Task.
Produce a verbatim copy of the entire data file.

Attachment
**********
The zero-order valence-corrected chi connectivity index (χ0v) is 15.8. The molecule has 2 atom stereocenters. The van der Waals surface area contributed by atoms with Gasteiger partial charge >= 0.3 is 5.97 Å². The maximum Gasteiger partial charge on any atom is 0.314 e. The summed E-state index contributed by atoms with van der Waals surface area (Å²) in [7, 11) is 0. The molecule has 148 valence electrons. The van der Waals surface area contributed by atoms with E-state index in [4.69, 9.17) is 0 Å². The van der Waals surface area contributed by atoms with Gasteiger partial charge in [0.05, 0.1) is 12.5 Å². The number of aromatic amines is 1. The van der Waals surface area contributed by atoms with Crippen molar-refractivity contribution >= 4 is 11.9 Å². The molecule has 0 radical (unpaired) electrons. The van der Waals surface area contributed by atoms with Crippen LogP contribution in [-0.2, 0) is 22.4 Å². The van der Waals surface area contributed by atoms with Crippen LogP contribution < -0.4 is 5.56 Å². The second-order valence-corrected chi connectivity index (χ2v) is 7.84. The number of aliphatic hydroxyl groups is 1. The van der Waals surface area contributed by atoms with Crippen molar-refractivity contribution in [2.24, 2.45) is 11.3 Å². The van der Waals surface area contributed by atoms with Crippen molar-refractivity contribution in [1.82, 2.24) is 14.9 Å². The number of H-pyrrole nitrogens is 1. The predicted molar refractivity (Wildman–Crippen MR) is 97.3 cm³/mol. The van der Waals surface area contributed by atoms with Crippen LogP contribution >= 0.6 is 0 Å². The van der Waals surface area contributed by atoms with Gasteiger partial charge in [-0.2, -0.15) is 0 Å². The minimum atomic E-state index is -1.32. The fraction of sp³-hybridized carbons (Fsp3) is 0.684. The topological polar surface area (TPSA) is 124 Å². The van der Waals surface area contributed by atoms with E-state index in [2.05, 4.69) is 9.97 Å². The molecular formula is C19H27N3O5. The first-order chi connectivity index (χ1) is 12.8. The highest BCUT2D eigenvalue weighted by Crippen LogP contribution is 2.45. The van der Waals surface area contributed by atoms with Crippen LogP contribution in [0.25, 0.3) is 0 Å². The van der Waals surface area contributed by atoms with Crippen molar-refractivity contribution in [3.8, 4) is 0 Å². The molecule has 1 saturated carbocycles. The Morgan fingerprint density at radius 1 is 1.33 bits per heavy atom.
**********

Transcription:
The zero-order valence-corrected chi connectivity index (χ0v) is 15.8. The molecule has 2 atom stereocenters. The van der Waals surface area contributed by atoms with Gasteiger partial charge >= 0.3 is 5.97 Å². The maximum Gasteiger partial charge on any atom is 0.314 e. The summed E-state index contributed by atoms with van der Waals surface area (Å²) in [7, 11) is 0. The molecule has 148 valence electrons. The van der Waals surface area contributed by atoms with E-state index in [4.69, 9.17) is 0 Å². The van der Waals surface area contributed by atoms with Gasteiger partial charge in [0.05, 0.1) is 12.5 Å². The number of aromatic amines is 1. The van der Waals surface area contributed by atoms with Crippen molar-refractivity contribution >= 4 is 11.9 Å². The molecule has 0 radical (unpaired) electrons. The van der Waals surface area contributed by atoms with Crippen LogP contribution in [-0.2, 0) is 22.4 Å². The van der Waals surface area contributed by atoms with Crippen LogP contribution < -0.4 is 5.56 Å². The second-order valence-corrected chi connectivity index (χ2v) is 7.84. The number of aliphatic hydroxyl groups is 1. The van der Waals surface area contributed by atoms with Crippen molar-refractivity contribution in [2.24, 2.45) is 11.3 Å². The van der Waals surface area contributed by atoms with Crippen molar-refractivity contribution in [1.82, 2.24) is 14.9 Å². The number of H-pyrrole nitrogens is 1. The predicted molar refractivity (Wildman–Crippen MR) is 97.3 cm³/mol. The van der Waals surface area contributed by atoms with Crippen LogP contribution >= 0.6 is 0 Å². The van der Waals surface area contributed by atoms with Gasteiger partial charge in [-0.2, -0.15) is 0 Å². The minimum atomic E-state index is -1.32. The fraction of sp³-hybridized carbons (Fsp3) is 0.684. The topological polar surface area (TPSA) is 124 Å². The van der Waals surface area contributed by atoms with E-state index in [2.05, 4.69) is 9.97 Å². The molecular formula is C19H27N3O5. The first-order chi connectivity index (χ1) is 12.8. The highest BCUT2D eigenvalue weighted by Crippen LogP contribution is 2.45. The van der Waals surface area contributed by atoms with Crippen LogP contribution in [0.25, 0.3) is 0 Å². The van der Waals surface area contributed by atoms with Crippen molar-refractivity contribution in [3.8, 4) is 0 Å². The molecule has 1 saturated carbocycles. The Morgan fingerprint density at radius 1 is 1.33 bits per heavy atom.